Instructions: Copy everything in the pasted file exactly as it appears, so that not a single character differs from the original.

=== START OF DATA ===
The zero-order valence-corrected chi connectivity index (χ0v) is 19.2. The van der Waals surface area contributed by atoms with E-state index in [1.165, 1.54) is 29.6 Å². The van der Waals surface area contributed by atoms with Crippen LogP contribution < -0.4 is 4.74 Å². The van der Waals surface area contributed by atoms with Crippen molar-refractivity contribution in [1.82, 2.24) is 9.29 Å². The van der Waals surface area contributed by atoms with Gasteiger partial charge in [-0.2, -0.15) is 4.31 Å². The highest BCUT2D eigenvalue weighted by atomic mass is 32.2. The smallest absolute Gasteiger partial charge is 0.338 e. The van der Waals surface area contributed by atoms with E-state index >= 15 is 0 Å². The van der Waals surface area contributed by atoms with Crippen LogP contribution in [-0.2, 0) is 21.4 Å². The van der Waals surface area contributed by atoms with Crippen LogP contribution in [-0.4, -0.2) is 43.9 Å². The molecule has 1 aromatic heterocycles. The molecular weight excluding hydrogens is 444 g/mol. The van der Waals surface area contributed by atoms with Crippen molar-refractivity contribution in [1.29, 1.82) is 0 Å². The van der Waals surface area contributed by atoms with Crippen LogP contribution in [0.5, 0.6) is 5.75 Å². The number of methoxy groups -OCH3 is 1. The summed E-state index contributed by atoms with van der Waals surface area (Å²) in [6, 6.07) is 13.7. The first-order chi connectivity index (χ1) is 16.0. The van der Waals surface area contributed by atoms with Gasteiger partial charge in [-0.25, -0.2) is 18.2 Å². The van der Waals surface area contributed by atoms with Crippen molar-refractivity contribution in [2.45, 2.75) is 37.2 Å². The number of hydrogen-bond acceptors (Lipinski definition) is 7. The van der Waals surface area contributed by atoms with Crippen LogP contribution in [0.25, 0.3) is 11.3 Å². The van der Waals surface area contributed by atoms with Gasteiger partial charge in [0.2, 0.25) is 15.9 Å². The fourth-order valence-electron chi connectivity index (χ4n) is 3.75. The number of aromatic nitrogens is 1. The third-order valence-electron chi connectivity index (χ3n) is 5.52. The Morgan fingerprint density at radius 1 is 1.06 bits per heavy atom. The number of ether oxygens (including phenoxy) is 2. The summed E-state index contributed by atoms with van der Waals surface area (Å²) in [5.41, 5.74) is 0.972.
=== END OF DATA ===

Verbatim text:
The zero-order valence-corrected chi connectivity index (χ0v) is 19.2. The van der Waals surface area contributed by atoms with E-state index in [1.165, 1.54) is 29.6 Å². The van der Waals surface area contributed by atoms with Crippen LogP contribution < -0.4 is 4.74 Å². The van der Waals surface area contributed by atoms with Crippen molar-refractivity contribution in [1.82, 2.24) is 9.29 Å². The van der Waals surface area contributed by atoms with Gasteiger partial charge in [-0.2, -0.15) is 4.31 Å². The highest BCUT2D eigenvalue weighted by atomic mass is 32.2. The smallest absolute Gasteiger partial charge is 0.338 e. The van der Waals surface area contributed by atoms with E-state index >= 15 is 0 Å². The van der Waals surface area contributed by atoms with Crippen LogP contribution in [-0.2, 0) is 21.4 Å². The van der Waals surface area contributed by atoms with Crippen LogP contribution in [-0.4, -0.2) is 43.9 Å². The molecule has 1 aromatic heterocycles. The molecular weight excluding hydrogens is 444 g/mol. The van der Waals surface area contributed by atoms with Crippen molar-refractivity contribution in [1.29, 1.82) is 0 Å². The van der Waals surface area contributed by atoms with Crippen LogP contribution in [0.5, 0.6) is 5.75 Å². The number of methoxy groups -OCH3 is 1. The summed E-state index contributed by atoms with van der Waals surface area (Å²) in [6, 6.07) is 13.7. The first-order chi connectivity index (χ1) is 16.0. The van der Waals surface area contributed by atoms with Gasteiger partial charge in [-0.25, -0.2) is 18.2 Å². The van der Waals surface area contributed by atoms with Crippen molar-refractivity contribution in [2.45, 2.75) is 37.2 Å². The number of hydrogen-bond acceptors (Lipinski definition) is 7. The van der Waals surface area contributed by atoms with Crippen LogP contribution in [0.25, 0.3) is 11.3 Å². The van der Waals surface area contributed by atoms with Gasteiger partial charge in [0.2, 0.25) is 15.9 Å². The fourth-order valence-electron chi connectivity index (χ4n) is 3.75. The number of aromatic nitrogens is 1. The third-order valence-electron chi connectivity index (χ3n) is 5.52. The Morgan fingerprint density at radius 1 is 1.06 bits per heavy atom. The number of ether oxygens (including phenoxy) is 2. The summed E-state index contributed by atoms with van der Waals surface area (Å²) in [5.41, 5.74) is 0.972.